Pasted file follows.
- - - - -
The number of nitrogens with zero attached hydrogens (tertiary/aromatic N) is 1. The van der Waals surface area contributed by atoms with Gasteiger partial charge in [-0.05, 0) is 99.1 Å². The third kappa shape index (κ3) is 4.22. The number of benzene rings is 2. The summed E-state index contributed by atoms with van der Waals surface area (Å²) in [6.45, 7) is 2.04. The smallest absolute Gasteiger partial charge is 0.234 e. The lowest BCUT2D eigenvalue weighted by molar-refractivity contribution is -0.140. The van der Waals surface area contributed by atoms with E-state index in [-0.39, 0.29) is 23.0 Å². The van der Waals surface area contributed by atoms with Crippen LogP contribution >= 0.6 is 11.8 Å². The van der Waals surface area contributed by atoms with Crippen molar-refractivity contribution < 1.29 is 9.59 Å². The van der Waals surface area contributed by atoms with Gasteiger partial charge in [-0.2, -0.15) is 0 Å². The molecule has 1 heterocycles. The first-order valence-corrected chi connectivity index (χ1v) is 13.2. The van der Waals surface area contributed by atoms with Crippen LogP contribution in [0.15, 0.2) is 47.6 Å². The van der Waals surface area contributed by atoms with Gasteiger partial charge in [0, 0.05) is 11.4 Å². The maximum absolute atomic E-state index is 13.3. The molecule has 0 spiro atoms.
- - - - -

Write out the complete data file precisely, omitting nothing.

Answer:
The number of nitrogens with zero attached hydrogens (tertiary/aromatic N) is 1. The van der Waals surface area contributed by atoms with Gasteiger partial charge in [-0.05, 0) is 99.1 Å². The third kappa shape index (κ3) is 4.22. The number of benzene rings is 2. The summed E-state index contributed by atoms with van der Waals surface area (Å²) in [6.45, 7) is 2.04. The smallest absolute Gasteiger partial charge is 0.234 e. The lowest BCUT2D eigenvalue weighted by molar-refractivity contribution is -0.140. The van der Waals surface area contributed by atoms with E-state index in [-0.39, 0.29) is 23.0 Å². The van der Waals surface area contributed by atoms with Crippen LogP contribution >= 0.6 is 11.8 Å². The van der Waals surface area contributed by atoms with Crippen molar-refractivity contribution < 1.29 is 9.59 Å². The van der Waals surface area contributed by atoms with Gasteiger partial charge in [-0.2, -0.15) is 0 Å². The molecule has 1 heterocycles. The first-order valence-corrected chi connectivity index (χ1v) is 13.2. The van der Waals surface area contributed by atoms with Crippen LogP contribution in [0.15, 0.2) is 47.6 Å². The van der Waals surface area contributed by atoms with Gasteiger partial charge in [0, 0.05) is 11.4 Å². The maximum absolute atomic E-state index is 13.3. The molecule has 0 spiro atoms.